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I may have only spent one day in Macau, but that was enough for me to conclude that it’s one of the most interesting places in Asia. Macau isn’t a very big place so you can see beautiful centuries-old Catholic churches fight for real estate space with casinos that are oh-so-Brutalist on the outside, but opulent on the inside.
You can also see lots of brightly-painted apartments and cobblestone footpaths; they will make you think, just for a second, that you’re in Europe or South America.
And you can also see hundreds of potted bright red and orange impatiens every few metres – speaking of which, who is responsible for looking after these flowers? Why are there so many of them and why are they in such perfect condition? Is there a Ministry of Potted Plants or something?
Anyway, other things you’ll see a lot of in Macau are pork buns, egg tarts and peanut cookie stores. And tourists carrying bags of peanut cookies from said peanut cookie store (including ourselves).
By the time we were done with shopping, cathedral-hopping and fortress-climbing, it was 3pm – and we realised that we had not eaten since departing Hong Kong. This was perfect because it meant that I could go to Tai Lei Loi Kei to try their famous pork chop buns which are only available after 3pm.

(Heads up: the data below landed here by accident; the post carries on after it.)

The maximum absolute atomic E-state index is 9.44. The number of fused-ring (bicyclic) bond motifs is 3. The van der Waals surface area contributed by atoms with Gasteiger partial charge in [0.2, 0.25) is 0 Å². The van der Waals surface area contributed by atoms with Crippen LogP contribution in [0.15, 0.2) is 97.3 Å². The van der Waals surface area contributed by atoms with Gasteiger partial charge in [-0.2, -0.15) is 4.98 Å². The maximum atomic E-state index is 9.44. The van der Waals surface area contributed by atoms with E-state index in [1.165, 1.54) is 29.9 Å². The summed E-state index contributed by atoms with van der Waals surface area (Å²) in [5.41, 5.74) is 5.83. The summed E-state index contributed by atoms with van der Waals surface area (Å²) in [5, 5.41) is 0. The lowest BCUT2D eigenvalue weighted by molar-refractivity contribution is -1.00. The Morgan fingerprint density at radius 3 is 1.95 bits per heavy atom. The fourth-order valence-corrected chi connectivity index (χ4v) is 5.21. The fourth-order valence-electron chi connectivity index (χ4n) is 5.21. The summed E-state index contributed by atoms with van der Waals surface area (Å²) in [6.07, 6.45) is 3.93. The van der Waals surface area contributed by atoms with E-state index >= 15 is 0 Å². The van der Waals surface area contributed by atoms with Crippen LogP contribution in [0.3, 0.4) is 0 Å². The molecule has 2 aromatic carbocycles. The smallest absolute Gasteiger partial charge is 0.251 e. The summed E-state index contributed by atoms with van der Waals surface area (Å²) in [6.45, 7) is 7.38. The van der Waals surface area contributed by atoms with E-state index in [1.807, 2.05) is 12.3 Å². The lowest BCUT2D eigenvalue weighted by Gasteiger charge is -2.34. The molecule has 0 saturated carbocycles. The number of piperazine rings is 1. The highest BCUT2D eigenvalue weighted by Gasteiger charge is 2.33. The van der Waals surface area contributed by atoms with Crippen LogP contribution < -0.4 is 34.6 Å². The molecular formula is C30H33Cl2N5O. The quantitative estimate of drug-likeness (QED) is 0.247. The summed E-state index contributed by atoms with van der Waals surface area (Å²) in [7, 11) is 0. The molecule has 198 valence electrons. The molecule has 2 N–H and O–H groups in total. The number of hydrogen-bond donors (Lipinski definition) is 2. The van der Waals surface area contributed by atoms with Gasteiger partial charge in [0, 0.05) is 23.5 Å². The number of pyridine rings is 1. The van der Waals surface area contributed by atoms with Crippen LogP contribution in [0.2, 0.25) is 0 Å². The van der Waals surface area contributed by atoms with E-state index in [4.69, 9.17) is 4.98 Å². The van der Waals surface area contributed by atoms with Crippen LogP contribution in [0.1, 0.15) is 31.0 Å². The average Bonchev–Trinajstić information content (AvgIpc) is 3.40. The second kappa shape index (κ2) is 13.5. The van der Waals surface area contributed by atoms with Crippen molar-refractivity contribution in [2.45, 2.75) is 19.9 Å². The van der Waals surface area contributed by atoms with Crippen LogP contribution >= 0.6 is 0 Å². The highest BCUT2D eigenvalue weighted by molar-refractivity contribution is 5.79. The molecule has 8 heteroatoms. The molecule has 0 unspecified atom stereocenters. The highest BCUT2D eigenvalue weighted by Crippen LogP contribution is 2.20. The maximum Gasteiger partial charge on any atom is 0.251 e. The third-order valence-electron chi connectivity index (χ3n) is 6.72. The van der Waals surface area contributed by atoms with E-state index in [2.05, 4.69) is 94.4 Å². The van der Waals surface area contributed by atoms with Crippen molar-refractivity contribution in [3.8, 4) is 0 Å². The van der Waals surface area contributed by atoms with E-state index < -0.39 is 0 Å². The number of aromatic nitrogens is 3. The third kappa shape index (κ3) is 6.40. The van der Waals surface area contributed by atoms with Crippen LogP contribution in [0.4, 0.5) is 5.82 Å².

TLLK have a few branches all over the island (and some in Malaysia and Hong Kong) but we visited the one in Taipa Village, just a street away from the foot of the Ruins of St Paul. I’ve been told that TLLK is usually pretty packed so we were lucky to find that there were only a few people lining up when we rocked up.
TLLK has a few things on their menu but let’s face it, everyone’s just here for the buns. The bread is soft on the inside, and slightly crunch on the outside – think banh mi bread roll but not as crunchy and perhaps a little bit sweeter.
The star of the show, however, had to be the pork. Here, they use pork from Brazil (gotta be all Portuguese, yo!) which is apparently one of the most expensive pork in the world. I found the meat, which was marinaded in a herb-y and slightly spicy mixture, very tender despite it being very lean. Oh, and it was juicy too. Like, wow.
I’m not a big pork lover (but I go nuts over dumplings, go figure) but I’m glad that I chose to have this humble pork chop bun as my only meal in Macau. Who would have thought that such a simple thing (bread and pork, no trimmings) could bring so much joy? If my pork-hating dad wasn’t so stubborn, I dare say that even he would like it more than accompanying my mother on yet another jewellery-shopping expedition in Taipa Village.